This New York Times article explains the making of the film. Similar to Avatar a few years ago, the creative team had to invent what amounts to a new form of filmmaking. This seems to be a growing trend, since Best Cinematography awards have gone to CGI-heavy films in recent years.
Joaquin Phoenix won absolutely nothing for his career-defining performance in Her, even though he delivered, in my humble opinion, this year’s most emotionally complex performances. Her did win Best Original Screenplay.
When I saw Dallas Buyers Club during its opening week, I thought, “This film is so hard to market that it’s going to get ignored.” I was wrong.
Matthew McConaughey seemed a little out of place in the main role, but he delivered the performance of his career. He started changing expectations in 2012 with dark indies like Mud, Killer Joe and Lee Daniels’ The Paperboy. I saw all of them, watched the evolution happen, and still felt McConaughey was an odd choice for a role that could easily be hated by queer people. But maybe that’s why it was given to him: The actor gives the persistent aura of a Texas conservative, someone out of place among AIDS-addled drag queens and activist homos during the height of the epidemic.
And if queer people feel offended that Dallas erases us from our own tragedy, commits pinkface with the invention of Jared Leto’s “Rayon” character, and awards a hero’s medal to the lone hetero savior, McConaughey is the casting choice that permits us to say, “The director knew we’d see the clear problems in the story, and he picked the most ill-suited man to play a problematic role.” It works because McConaughey is legitimately good and delivers, and because his character — a straight, homophobic, womanizing Ron Woodroof — was real, and did become our unlikely ally, and fought for us when we needed someone to. One can only object to the truth so much.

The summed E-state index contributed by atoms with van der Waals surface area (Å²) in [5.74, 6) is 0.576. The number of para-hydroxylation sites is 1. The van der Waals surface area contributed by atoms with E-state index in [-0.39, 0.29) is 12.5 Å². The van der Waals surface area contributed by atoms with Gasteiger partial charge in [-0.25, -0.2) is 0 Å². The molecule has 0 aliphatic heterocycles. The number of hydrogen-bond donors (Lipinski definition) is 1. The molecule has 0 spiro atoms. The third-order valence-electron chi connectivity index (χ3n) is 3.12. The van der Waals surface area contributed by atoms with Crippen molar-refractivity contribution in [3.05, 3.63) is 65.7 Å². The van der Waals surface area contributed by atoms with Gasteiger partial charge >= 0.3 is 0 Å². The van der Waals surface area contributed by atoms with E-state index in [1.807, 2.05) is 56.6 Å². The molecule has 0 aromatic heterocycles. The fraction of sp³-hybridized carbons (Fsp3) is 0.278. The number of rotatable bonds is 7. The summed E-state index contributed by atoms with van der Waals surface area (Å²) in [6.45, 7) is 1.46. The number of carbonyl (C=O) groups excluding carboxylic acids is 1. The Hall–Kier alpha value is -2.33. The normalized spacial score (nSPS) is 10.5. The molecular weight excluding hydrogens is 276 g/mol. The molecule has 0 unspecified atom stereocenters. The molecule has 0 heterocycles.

Jared Leto took home the award for Best Supporting Actor for his turn as Dallas trans woman Rayon. The role has caused a lot of controversy.
Yes, there are trans actresses that could have played the role. But before the part became political, it was a job for Leto, and one he did well. He delivered a powerful and stirring performance. It would be more precise to take issue with the casting director or with the screenwriter responsible for the off-color trans jokes in the film.
Now, about the looks.
The guys in suits generally get overlooked by gown-clad starlets, so I’ll simply mention a few things regarding the night’s style. McConaughey wore a white jacket from Dolce & Gabbana as he delivered his rambling, terrible acceptance speech.
Jared Leto and Ryan Seacrest also wore white jackets, so apparently white jackets are OK. I thought they still belonged to assholes on prom night, the guys who show up in fedoras and walking canes, but maybe that’s just me. But if it’s not too late, let’s not make this a thing.
Pharrell Williams wore a Lanvin jacket and shorts. Yes, shorts. I loved the look. Bradley Cooper rocked a simple black bowtie and some sexy scruff, proving that a gentleman doesn’t have to go for flash.
After starring in two films that rocked the Oscars (Silver Linings Playbook last year and this year’s American Hustle) I wish Bradley would win something. Ellen, thanks for the legendary selfie. You bless us.
The night was hot with tension and politics, but overall we left feeling rewarded, if not a little morose, at this year’s selection of winners.
Bradley, sweet bradley, keep smiling for us.